The Autobiography of Benjamin Franklin

By Benjamin Franklin

Page 158

the Attorney and Solicitor-General. What it was when they did receive
it I never learnt, for they did not communicate it to me, but sent a
long message to the Assembly drawn and signed by Paris, reciting my
paper, complaining of its want of formality, as a rudeness on my part,
and giving a flimsy justification of their conduct, adding that they
should be willing to accommodate matters if the Assembly would send out
some person of candour to treat with them for that purpose, intimating
thereby that I was not such.

The want of formality or rudeness was, probably, my not having
address'd the paper to them with their assum'd titles of True and
Absolute Proprietaries of the Province of Pennsylvania, which I omitted
as not thinking it necessary in a paper, the intention of which was
only to reduce to a certainty by writing, what in conversation I had
delivered viva voce.

But during this delay, the Assembly having prevailed with Gov'r Denny
to pass an act taxing the proprietary estate in common with the estates
of the people, which was the grand point in dispute, they omitted
answering the message.

When this act however came over, the proprietaries, counselled by
Paris, determined to oppose its receiving the royal assent.
Accordingly they petition'd the king in Council, and a hearing was
appointed in which two lawyers were employ'd by them against the act,
and two by me in support of it. They alledg'd that the act was
intended to load the proprietary estate in order to spare those of the
people, and that if it were suffer'd to continue in force, and the
proprietaries who were in odium with the people, left to their mercy in
proportioning the taxes, they would inevitably be ruined. We reply'd
that the act had no such intention, and would have no such effect.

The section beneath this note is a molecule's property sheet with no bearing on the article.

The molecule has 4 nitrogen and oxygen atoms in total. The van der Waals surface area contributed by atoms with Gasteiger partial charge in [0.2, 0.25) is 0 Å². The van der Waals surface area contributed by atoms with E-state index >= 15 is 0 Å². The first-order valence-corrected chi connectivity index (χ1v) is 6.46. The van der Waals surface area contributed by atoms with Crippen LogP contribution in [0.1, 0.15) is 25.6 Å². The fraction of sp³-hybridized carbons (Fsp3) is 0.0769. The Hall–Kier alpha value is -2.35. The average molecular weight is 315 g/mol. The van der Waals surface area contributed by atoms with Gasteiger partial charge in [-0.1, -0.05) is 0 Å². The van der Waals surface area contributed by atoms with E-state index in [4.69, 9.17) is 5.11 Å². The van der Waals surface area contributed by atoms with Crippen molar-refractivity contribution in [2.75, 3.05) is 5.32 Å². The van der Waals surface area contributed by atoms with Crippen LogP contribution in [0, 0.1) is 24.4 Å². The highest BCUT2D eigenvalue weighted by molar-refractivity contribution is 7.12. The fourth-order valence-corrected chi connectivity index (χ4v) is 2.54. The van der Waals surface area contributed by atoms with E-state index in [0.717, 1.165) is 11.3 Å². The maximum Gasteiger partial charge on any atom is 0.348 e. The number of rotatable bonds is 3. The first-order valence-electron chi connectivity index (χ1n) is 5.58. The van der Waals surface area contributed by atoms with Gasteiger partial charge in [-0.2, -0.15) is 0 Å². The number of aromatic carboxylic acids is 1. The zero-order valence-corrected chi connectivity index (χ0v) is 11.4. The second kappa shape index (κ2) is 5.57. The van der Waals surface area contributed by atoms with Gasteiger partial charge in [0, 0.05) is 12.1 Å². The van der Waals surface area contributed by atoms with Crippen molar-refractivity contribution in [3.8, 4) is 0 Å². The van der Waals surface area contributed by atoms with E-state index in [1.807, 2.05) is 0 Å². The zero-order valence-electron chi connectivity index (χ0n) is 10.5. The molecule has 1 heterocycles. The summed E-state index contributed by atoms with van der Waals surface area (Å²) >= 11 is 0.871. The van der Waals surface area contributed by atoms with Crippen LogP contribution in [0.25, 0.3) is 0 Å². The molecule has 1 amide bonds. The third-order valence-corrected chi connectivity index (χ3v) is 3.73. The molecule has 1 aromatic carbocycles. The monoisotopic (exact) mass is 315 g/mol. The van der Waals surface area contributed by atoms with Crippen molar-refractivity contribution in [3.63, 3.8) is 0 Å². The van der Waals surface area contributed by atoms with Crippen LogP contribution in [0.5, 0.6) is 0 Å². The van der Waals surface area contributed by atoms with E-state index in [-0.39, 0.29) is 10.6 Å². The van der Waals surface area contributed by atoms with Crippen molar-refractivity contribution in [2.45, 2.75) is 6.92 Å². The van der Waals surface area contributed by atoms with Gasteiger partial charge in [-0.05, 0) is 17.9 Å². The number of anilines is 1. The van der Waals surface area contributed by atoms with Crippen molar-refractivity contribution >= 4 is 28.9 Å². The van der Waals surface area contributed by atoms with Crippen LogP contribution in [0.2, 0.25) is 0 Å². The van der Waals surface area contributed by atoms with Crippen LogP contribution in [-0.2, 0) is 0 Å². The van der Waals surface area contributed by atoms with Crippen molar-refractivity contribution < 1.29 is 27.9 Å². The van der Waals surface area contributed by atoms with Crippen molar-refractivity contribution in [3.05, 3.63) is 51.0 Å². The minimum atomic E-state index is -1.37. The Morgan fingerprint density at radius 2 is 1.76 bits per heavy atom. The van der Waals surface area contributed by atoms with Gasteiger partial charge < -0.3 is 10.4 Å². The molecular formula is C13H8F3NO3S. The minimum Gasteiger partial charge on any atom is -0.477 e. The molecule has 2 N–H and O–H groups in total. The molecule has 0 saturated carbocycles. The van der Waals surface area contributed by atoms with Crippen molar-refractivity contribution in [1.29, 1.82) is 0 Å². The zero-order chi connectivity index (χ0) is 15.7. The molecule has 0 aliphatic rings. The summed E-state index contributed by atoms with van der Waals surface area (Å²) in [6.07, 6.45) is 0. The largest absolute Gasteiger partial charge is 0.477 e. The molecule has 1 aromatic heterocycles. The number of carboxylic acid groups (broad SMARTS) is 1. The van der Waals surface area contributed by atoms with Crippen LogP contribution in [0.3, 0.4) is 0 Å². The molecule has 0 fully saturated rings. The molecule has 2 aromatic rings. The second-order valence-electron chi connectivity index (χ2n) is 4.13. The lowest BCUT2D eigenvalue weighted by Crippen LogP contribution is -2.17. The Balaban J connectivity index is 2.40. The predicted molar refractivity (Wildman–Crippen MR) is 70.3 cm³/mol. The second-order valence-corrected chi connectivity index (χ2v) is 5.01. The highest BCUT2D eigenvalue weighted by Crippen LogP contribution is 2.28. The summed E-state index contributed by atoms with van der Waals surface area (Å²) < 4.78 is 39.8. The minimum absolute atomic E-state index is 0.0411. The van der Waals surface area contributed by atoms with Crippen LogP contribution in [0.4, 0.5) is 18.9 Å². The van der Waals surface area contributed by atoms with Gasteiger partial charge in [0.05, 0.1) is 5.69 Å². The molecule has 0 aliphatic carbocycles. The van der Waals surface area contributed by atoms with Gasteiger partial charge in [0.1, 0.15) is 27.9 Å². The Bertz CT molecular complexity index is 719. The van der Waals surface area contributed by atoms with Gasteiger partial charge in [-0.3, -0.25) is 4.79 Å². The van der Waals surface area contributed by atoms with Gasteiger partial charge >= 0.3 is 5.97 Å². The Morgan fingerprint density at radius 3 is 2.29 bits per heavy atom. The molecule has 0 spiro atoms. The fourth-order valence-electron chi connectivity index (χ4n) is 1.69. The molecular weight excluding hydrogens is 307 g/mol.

That the assessors were honest and discreet men under an oath to assess
fairly and equitably, and that any advantage each of them might expect
in lessening his own tax by augmenting that of the proprietaries was
too trifling to induce them to perjure themselves. This is the purport
of what I remember as urged by both sides, except that we insisted
strongly on the mischievous consequences that must attend a repeal, for
that the money, L100,000, being printed and given to the king's use,
expended in his service, and now spread among the people, the repeal
would strike it dead in their hands to the ruin of many, and the total
discouragement of future grants, and the selfishness of the proprietors

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Text Comparison with The Complete Works in Philosophy, Politics and Morals of the late Dr. Benjamin Franklin, Vol. 1 [of 3]

Page 1
Franklin, as a philosopher, a politician, and a moralist, is too well known to require illustration, and his writings, from their interesting nature, and the fascinating simplicity of their style, are too highly esteemed, for any apology to be necessary for so large a collection of them, unless it should be deemed necessary by the individual to whom Dr.
Page 24
This method I continued to employ for some years; but I afterwards abandoned it by degrees, retaining only the habit of expressing myself with modest diffidence, and never making use, when I advanced any proposition which might be controverted, of the words _certainly_, _undoubtedly_, or any others that might give the appearance of being obstinately attached to my opinion.
Page 27
My apprenticeship became insupportable to me, and I continually sighed for an opportunity of shortening it, which at length unexpectedly offered.
Page 53
My lodging in Little Britain being too far from the printing-house, I took another in.
Page 65
We found a house to let near the market.
Page 74
The parents encouraged my addresses, by inviting me continually to supper, and leaving us together, till at last it was time to come to an explanation.
Page 77
Its advantages were not confined to the opulent.
Page 110
Some time in September of the same year Dr.
Page 170
Another chain was fixed to the prime conductor, and held in the hand of a person to be electrified.
Page 219
The spark also might be made to pass through air greatly condensed, which perhaps would give a still more crooked direction.
Page 221
Your explication of the crooked direction of lightning appears to me both ingenious and solid.
Page 224
Your extract confirms a correction Mr.
Page 229
When it became almost cold, I could charge it as usual.
Page 231
In the centre of the bottom part D, is a male screw, which goes into a.
Page 252
Maine's rod were elevated only (_a_) _six or seven inches above the top of the chimney_; which, considering the bulk of the chimney and the house, was too small an elevation.
Page 267
_ [85] En 1718.
Page 303
papers relating to, iii.
Page 313
Page 324
_Labour_, why it will long continue dear in America, ii.
Page 328
_Moral_ principles, state of Franklin's mind respecting, on his entering into business, i.